The sun showed up. The whales showed up. The bears showed up… and more!
I came into work expecting a pretty normal day; it turned into anything other than that. Word on the street (and in the ocean) is that 3 sperate pods of transient orcas were in the Tofino Inlet yesterday, and apparently they stayed around all night. The sun was shinning and as I was able to leave the office in the very capable hands of our newest addition to the team, Kayla, I hopped aboard WASCO.
After checking out the eagles across the harbour, we began our journey up Fortune Channel. Within 15 minutes Tim began motoring towards a tiny bay which looked like it was going nowhere with nothing in eyesight. I questioned what Tim had up his sleeve but as we got closer a few black spots began to move. He’d spotted a mother bear with 2 cubs and we were able to pull the boat up within 15 feet of them as they foraged for food along the beach.
At first one of the cubs seemed a little apprehensive of us being there, but once he or she realized we were of no threat, it continued to prioritize food over fear. We stayed with the bears for about 10 minutes, and then moved on to search for Orcas.
Tim got a call over the radio and we moved further up the Inlet with reports of wolves in the area. Although the wolves were not as keen to stick around as the bears had been, it was my first time seeing a wolf in the wild and left me speechless. Tim then turned the boat around and moved a few hundred feet in the direction we’d just come from and within 5 minutes we’d spotted our first pod of Orcas.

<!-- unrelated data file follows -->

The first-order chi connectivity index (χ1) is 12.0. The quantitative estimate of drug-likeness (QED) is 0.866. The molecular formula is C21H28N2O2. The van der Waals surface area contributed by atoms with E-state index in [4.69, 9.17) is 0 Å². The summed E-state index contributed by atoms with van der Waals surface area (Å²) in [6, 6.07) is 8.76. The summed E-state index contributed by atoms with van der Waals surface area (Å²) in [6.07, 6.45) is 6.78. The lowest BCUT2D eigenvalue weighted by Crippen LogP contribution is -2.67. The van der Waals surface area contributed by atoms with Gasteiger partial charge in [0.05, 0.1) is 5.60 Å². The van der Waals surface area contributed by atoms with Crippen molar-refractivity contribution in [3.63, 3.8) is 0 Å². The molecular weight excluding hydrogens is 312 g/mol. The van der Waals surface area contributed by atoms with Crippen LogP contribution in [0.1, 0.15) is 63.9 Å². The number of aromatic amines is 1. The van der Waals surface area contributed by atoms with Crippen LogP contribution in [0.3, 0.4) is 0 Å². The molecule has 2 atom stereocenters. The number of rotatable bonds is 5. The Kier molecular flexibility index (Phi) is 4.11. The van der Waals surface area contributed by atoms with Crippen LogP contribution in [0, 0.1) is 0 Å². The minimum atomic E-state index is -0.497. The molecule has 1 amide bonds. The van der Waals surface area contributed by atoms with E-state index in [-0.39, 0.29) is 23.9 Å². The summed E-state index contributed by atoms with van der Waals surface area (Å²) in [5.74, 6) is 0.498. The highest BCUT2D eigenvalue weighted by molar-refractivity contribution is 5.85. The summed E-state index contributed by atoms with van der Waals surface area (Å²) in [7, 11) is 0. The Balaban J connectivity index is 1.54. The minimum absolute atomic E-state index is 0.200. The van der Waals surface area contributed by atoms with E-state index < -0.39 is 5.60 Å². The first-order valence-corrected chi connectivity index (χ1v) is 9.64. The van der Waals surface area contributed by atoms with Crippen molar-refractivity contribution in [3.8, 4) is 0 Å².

I’ve seen orcas in captivity and in the wild and they are always amazing creatures to be in the presence of. However, this particular day was probably one of the best whale sightings I’ve ever seen. As we were in the Inlet with no swell and very little
wind it was a glassy as could be on the water. So glassy, that from up top of WASCO, looking down you could see the orcas in the water before they surfaced. We followed a very large male and a smaller female for 15-20 minutes as they headed south towards Tofino.
After leaving the bull, Tim continued further north towards the top of Meares Island searching for another pod. The pod we found comprised of 5 females heading north towards the top of Warn Bay apparently looking for food. It seemed that the ladies were perusing a very specific route, but would stop every 10 minutes or so and remain in the same place. Tim suggested that they were probably feasting on something, and I later learned that earlier in the day they had been chasing a harbour porpoise. Perhaps a sadder side of mother nature, but necessary for the survival of the transient population.
All in all, life things were pretty amazing on the Tofino Inlet that day. I can now check off working on my tan while checking out Orca’s off the bucket list!